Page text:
Our last Makeover Monday challenge conveniently falls on Boxing Day, so the topic being Christmas dinner works just fine for me. The data is from the BBC and highlights the rising costs of a Christmas dinner in the UK.
The accompanying article discusses the change in costs over time and provides the following visualisations:
What I like about the original visualisations:
- it’s an interesting topic that many people can relate to, so it’s a great opportunity to get people interested in data and data visualisation
- a line chart is a good choice for showing data points over time
- the horizontal bar chart focuses on this year versus the prior year which is probably most relevant for most people so it’s a good way to simplify the data to tell the story
- I like the cost per person break down of the bar chart, because again it simplifies things plus it gives people an easy way to estimate their own dinner, no matter how many people they’ve invited
- the subheadings are clear for both charts, so anyone reading them should know what they’re looking at
- sources are clearly stated below the charts
What I don’t like:
- the y-axis for the line chart should have a much larger range in my opinion. The dramatic looking rise in dinner costs is due to a distortion with the y-axis starting at 50. It doesn’t necessarily need to start at zero, but a wider range would give a more realistic picture.
- the heading for the line chart isn’t great. ‘costs rising again’ to me suggests they have been rising for at least the last couple of years but the chart suggests they dropped since 2012 and only rose this year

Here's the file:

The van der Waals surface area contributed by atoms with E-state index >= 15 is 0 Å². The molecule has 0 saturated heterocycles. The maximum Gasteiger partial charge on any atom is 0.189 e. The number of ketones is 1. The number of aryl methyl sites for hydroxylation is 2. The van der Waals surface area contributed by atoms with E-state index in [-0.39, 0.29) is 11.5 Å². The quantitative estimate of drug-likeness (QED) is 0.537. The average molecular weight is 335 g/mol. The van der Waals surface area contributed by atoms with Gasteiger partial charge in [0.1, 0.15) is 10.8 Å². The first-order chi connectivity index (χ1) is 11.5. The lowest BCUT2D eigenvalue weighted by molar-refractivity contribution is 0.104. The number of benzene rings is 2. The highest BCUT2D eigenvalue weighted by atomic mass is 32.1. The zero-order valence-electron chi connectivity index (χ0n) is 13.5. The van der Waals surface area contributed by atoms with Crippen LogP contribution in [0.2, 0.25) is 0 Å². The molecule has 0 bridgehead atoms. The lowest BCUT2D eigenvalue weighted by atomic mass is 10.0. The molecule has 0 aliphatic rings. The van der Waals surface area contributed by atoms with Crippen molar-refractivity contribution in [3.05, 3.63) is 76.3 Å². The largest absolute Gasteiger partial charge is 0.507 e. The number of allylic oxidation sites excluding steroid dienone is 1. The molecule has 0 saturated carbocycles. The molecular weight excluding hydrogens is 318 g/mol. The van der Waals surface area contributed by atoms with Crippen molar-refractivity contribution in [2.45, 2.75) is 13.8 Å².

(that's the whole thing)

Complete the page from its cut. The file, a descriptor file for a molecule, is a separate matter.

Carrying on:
- the smoothed line of the line chart creates data points where there shouldn’t be any. The line should only connect the actual data points…
- the colour choice of the bar chart is unfortunate. I get the whole red and green Christmas theme but those two colours together are really hard to look at. Even if you’re not colour blind, I find it unpleasant to look at, the hues are too intense and bright. A change of opacity could have helped here.
What I did:
Before even starting to visualise data, I had to do a bit of research into these UK Christmas dinners. Growing up in Germany (cabbage country!), our Christmas dinners looked quite different and certainly didn’t feature Brussels sprouts or anything with puff pastry. Living in New Zealand and Australia where Christmas is in summer had me consume either a summery BBQ feast or a slightly identify-crisis suffering heavy European style meal.
Either way, I had to learn about UK Christmas dinner traditions first. This helped me categorise the different foods in the dataset into categories. I’m still trying to figure out how mince pies fit into the menu, but maybe life is more exciting with a few mysteries… For now I’ll treat them as part of the main dish.
Following my initial research, I started doing some iterations with the dinner categories, looking at costs over time, etc.
I usually avoid looking at other Makeovers before publishing mine, but with all the other conversations on Twitter, I couldn’t help but see some of the work by my Tableau friends. This led me to looking more closely at the different items included in the dataset. One thing I noticed was that there was fresh and frozen turkey as well as ham. Surely for a dinner party of 6 you wouldn’t prepare all three? And then there is white wine, red wine, beer and whisky. Again, would you really have all of those??? Maybe I am really out of touch with the foodie scene…
Anyway, after playing around with the data my story started to form and I decided to point out that yes, overall costs have gone up, but the type of dinner (turkey vs ham) and the type of alcohol people serve has the biggest impact on their budget.
So without further ado, here is my little dashboard… For the interactive version, just click on the image
I tried to keep things simple, clean and with a somewhat Christmas inspired colour scheme…
In other news…
Now with the last Makeover Monday challenge of 2016 complete, I am very excited as we head into 2017, because I’m teaming up with Andy Kriebel for a year of makeovers and new data sets…